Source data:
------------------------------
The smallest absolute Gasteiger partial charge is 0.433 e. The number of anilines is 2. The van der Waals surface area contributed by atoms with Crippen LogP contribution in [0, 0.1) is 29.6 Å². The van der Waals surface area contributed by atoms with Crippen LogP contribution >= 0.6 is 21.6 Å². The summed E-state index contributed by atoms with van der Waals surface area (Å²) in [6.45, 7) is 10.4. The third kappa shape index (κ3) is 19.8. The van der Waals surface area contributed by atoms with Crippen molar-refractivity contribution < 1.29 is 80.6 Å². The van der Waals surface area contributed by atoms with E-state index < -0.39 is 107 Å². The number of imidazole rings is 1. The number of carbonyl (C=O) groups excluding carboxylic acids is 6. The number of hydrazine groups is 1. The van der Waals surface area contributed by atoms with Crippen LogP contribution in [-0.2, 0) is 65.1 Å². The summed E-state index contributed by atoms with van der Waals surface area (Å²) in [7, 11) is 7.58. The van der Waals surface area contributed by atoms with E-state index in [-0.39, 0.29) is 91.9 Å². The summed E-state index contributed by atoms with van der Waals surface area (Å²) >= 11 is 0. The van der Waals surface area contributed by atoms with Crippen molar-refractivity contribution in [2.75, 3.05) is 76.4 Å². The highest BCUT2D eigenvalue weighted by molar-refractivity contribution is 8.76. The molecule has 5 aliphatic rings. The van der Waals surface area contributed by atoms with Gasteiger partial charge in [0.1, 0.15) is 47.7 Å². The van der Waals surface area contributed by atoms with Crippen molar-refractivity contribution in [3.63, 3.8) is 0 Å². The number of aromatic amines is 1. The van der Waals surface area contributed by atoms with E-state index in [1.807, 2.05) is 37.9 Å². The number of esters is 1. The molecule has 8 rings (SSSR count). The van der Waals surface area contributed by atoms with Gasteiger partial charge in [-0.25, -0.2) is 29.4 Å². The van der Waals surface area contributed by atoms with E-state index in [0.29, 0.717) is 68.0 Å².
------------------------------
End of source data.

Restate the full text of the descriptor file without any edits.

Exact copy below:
The smallest absolute Gasteiger partial charge is 0.433 e. The number of anilines is 2. The van der Waals surface area contributed by atoms with Crippen LogP contribution in [0, 0.1) is 29.6 Å². The van der Waals surface area contributed by atoms with Crippen LogP contribution >= 0.6 is 21.6 Å². The summed E-state index contributed by atoms with van der Waals surface area (Å²) in [6.45, 7) is 10.4. The third kappa shape index (κ3) is 19.8. The van der Waals surface area contributed by atoms with Crippen molar-refractivity contribution < 1.29 is 80.6 Å². The van der Waals surface area contributed by atoms with E-state index < -0.39 is 107 Å². The number of imidazole rings is 1. The number of carbonyl (C=O) groups excluding carboxylic acids is 6. The number of hydrazine groups is 1. The van der Waals surface area contributed by atoms with Crippen LogP contribution in [-0.2, 0) is 65.1 Å². The summed E-state index contributed by atoms with van der Waals surface area (Å²) in [7, 11) is 7.58. The van der Waals surface area contributed by atoms with E-state index in [-0.39, 0.29) is 91.9 Å². The summed E-state index contributed by atoms with van der Waals surface area (Å²) >= 11 is 0. The van der Waals surface area contributed by atoms with Crippen molar-refractivity contribution in [2.75, 3.05) is 76.4 Å². The highest BCUT2D eigenvalue weighted by molar-refractivity contribution is 8.76. The molecule has 5 aliphatic rings. The van der Waals surface area contributed by atoms with Gasteiger partial charge in [0.1, 0.15) is 47.7 Å². The van der Waals surface area contributed by atoms with Crippen molar-refractivity contribution in [3.63, 3.8) is 0 Å². The number of aromatic amines is 1. The van der Waals surface area contributed by atoms with E-state index in [1.807, 2.05) is 37.9 Å². The number of esters is 1. The molecule has 8 rings (SSSR count). The van der Waals surface area contributed by atoms with Gasteiger partial charge in [-0.25, -0.2) is 29.4 Å². The van der Waals surface area contributed by atoms with E-state index in [0.29, 0.717) is 68.0 Å².